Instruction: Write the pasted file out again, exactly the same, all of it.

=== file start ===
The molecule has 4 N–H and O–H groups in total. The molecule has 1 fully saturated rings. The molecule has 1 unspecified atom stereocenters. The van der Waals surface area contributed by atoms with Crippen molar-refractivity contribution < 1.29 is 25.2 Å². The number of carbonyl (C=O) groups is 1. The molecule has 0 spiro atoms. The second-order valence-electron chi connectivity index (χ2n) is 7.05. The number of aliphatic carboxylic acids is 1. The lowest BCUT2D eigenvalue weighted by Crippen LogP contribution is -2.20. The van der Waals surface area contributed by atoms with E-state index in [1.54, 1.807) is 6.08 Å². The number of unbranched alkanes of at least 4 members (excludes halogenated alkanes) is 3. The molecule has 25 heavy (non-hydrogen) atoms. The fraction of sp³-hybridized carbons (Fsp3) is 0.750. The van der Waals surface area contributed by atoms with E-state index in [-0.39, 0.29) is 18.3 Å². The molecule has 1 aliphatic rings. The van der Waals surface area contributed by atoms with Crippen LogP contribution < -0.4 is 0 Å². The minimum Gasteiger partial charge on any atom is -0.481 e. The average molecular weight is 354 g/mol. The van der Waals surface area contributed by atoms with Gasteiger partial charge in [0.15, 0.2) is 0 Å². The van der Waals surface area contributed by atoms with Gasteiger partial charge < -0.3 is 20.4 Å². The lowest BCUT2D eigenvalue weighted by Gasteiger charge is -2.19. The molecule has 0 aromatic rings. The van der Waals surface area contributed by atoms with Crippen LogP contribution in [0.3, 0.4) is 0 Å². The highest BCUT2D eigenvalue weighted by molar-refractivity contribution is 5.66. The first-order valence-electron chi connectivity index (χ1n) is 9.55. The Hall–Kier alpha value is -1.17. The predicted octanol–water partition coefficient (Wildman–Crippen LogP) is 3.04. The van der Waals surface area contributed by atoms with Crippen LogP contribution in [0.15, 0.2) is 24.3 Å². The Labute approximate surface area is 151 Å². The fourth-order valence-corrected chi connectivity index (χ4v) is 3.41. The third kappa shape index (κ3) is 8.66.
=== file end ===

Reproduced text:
The molecule has 4 N–H and O–H groups in total. The molecule has 1 fully saturated rings. The molecule has 1 unspecified atom stereocenters. The van der Waals surface area contributed by atoms with Crippen molar-refractivity contribution < 1.29 is 25.2 Å². The number of carbonyl (C=O) groups is 1. The molecule has 0 spiro atoms. The second-order valence-electron chi connectivity index (χ2n) is 7.05. The number of aliphatic carboxylic acids is 1. The lowest BCUT2D eigenvalue weighted by Crippen LogP contribution is -2.20. The van der Waals surface area contributed by atoms with E-state index in [1.54, 1.807) is 6.08 Å². The number of unbranched alkanes of at least 4 members (excludes halogenated alkanes) is 3. The molecule has 25 heavy (non-hydrogen) atoms. The fraction of sp³-hybridized carbons (Fsp3) is 0.750. The van der Waals surface area contributed by atoms with E-state index in [-0.39, 0.29) is 18.3 Å². The molecule has 1 aliphatic rings. The van der Waals surface area contributed by atoms with Crippen LogP contribution < -0.4 is 0 Å². The minimum Gasteiger partial charge on any atom is -0.481 e. The average molecular weight is 354 g/mol. The van der Waals surface area contributed by atoms with Gasteiger partial charge in [0.15, 0.2) is 0 Å². The van der Waals surface area contributed by atoms with Gasteiger partial charge < -0.3 is 20.4 Å². The lowest BCUT2D eigenvalue weighted by Gasteiger charge is -2.19. The molecule has 0 aromatic rings. The van der Waals surface area contributed by atoms with Crippen LogP contribution in [0.3, 0.4) is 0 Å². The highest BCUT2D eigenvalue weighted by molar-refractivity contribution is 5.66. The first-order valence-electron chi connectivity index (χ1n) is 9.55. The Hall–Kier alpha value is -1.17. The predicted octanol–water partition coefficient (Wildman–Crippen LogP) is 3.04. The van der Waals surface area contributed by atoms with Crippen LogP contribution in [0.15, 0.2) is 24.3 Å². The Labute approximate surface area is 151 Å². The fourth-order valence-corrected chi connectivity index (χ4v) is 3.41. The third kappa shape index (κ3) is 8.66.